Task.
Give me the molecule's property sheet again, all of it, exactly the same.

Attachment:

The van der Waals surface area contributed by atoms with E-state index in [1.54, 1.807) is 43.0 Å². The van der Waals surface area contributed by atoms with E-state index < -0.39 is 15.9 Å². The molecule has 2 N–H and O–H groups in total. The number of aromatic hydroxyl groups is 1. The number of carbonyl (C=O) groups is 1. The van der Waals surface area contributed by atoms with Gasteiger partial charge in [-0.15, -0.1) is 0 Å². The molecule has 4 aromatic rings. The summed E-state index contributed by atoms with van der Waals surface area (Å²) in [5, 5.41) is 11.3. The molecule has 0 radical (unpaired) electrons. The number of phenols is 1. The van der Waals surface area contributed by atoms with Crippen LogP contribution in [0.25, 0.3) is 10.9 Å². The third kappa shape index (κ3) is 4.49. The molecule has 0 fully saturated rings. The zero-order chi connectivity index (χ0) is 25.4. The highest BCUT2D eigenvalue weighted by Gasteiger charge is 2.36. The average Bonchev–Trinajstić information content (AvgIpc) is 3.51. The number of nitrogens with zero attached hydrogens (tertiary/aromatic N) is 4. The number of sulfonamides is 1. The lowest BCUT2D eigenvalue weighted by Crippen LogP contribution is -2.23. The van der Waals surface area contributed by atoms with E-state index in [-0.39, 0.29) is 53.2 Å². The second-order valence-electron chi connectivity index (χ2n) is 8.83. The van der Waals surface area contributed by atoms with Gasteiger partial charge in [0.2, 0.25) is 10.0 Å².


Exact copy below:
The van der Waals surface area contributed by atoms with E-state index in [1.54, 1.807) is 43.0 Å². The van der Waals surface area contributed by atoms with E-state index < -0.39 is 15.9 Å². The molecule has 2 N–H and O–H groups in total. The number of aromatic hydroxyl groups is 1. The number of carbonyl (C=O) groups is 1. The van der Waals surface area contributed by atoms with Gasteiger partial charge in [-0.15, -0.1) is 0 Å². The molecule has 4 aromatic rings. The summed E-state index contributed by atoms with van der Waals surface area (Å²) in [5, 5.41) is 11.3. The molecule has 0 radical (unpaired) electrons. The number of phenols is 1. The van der Waals surface area contributed by atoms with Crippen LogP contribution in [0.25, 0.3) is 10.9 Å². The third kappa shape index (κ3) is 4.49. The molecule has 0 fully saturated rings. The zero-order chi connectivity index (χ0) is 25.4. The highest BCUT2D eigenvalue weighted by Gasteiger charge is 2.36. The average Bonchev–Trinajstić information content (AvgIpc) is 3.51. The number of nitrogens with zero attached hydrogens (tertiary/aromatic N) is 4. The number of sulfonamides is 1. The lowest BCUT2D eigenvalue weighted by Crippen LogP contribution is -2.23. The van der Waals surface area contributed by atoms with E-state index in [-0.39, 0.29) is 53.2 Å². The second-order valence-electron chi connectivity index (χ2n) is 8.83. The van der Waals surface area contributed by atoms with Gasteiger partial charge in [0.2, 0.25) is 10.0 Å².